What is a Rectangular Prism? - Definition & Examples Video

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  • 0:05 Prisms
  • 0:39 Prism Rules
  • 2:24 Oblique Prisms
  • 2:47 Rectangular Prisms
  • 3:42 Lesson Summary
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Lesson Transcript
Instructor: Joseph Vigil
In this lesson, you will learn what prisms are and what makes rectangular prisms unique. There are several rules that identify a three-dimensional shape as a prism. You will also consider a few everyday items as examples of rectangular prisms.


Prisms are a certain kind of shape, but what makes them stand out? A prism is two polygons, or multiple-sided closed shapes, joined together to form an enclosed three-dimensional shape. For example, a box is a prism because it consists of two squares or rectangles joined together to make the enclosed three-dimensional figure seen here:

Two squares joined together to form a prism.
rectangular box

Two-dimensional shapes make the flat top and bottom sides, or faces, of a prism.

So any box, stacks of Post-It Notes, and even legal pads are all prisms because they're three-dimensional objects with congruent polygons as faces.

Prism Rules

There are five rules for identifying a prism:

Rule 1: is that the faces of a prism must be polygons. So even though it may seem that cylinders would be prisms, they don't fit the definition. This is because their faces are circles or ovals, which don't have sides and are therefore not polygons. So a can isn't a prism. No sides, no polygons, no prism.

No sides, no polygons, no prism!
tin can

A prism can have triangles as faces.

Prism with triangular faces.
Prism with triangular faces.

Rule 2: states that the sides of a prism must be parallelograms. Parallelograms are quadrilaterals whose opposite sides are parallel. Consider a box and a triangular prism, all of their sides are parallelograms.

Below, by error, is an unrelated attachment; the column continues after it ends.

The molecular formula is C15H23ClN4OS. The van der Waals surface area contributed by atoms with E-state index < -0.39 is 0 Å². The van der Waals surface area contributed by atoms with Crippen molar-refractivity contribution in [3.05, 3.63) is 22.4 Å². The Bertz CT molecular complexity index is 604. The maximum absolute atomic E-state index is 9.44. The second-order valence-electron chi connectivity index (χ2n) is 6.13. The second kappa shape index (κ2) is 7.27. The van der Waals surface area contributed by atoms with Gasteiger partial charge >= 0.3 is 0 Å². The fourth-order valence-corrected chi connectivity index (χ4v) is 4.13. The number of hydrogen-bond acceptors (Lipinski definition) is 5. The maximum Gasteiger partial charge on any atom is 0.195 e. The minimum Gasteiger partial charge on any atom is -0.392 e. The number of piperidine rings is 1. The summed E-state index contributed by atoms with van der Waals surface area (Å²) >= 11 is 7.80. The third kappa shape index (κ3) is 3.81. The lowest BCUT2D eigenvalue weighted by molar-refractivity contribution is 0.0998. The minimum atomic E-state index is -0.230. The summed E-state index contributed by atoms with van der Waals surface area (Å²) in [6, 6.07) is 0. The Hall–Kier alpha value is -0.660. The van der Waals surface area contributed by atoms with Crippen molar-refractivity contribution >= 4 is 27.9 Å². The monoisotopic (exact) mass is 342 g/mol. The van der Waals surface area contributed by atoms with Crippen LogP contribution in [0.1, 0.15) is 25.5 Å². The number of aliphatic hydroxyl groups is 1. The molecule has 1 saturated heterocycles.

Rule 3: The third rule says a prism's faces must be parallel. If one face lies at an angle to the other, they will at some point intersect, and the figure is not a prism. Also, if the faces aren't parallel, the sides won't be parallelograms.

In this figure, for example, the rear face lies at an angle compared to the front face. As a result, two of the sides are not parallelograms. Non-parallel faces create sides that are not parallelograms.

Non-parallel faces create sides that are not parallelograms.
almost prism with skewed faces

Rule 4: states that the bases must be congruent. Congruent means the exact same shape and size.

A figure that has differently shaped faces creates sides that are not parallelograms. Since the faces are not congruent, this figure isn't a prism.

This is not a prism because the faces are not congruent.
non-congruent faces

Rule 5: Lastly, rule five says if a cross-section is taken of a prism parallel to its faces, the cross-section would be congruent with the prism's faces. This happens because the faces are congruent and parallel. This is true no matter where you slice it.

Think of it like a loaf of bread. If it's sliced parallel to the ends, no matter where you cut, the slices will have the same shape.

The slices, or cross-sections, all have the same shape as the loaf
sliced bread loaf

Oblique Prisms

With all these rules, it's important to realize that there is something that isn't a rule. The angles between the sides and the faces do not have to be right angles. An oblique prism has slanted sides, but the faces are still congruent and parallel.

An oblique prism has non-right angles between the sides and faces.
a slanted or oblique prism

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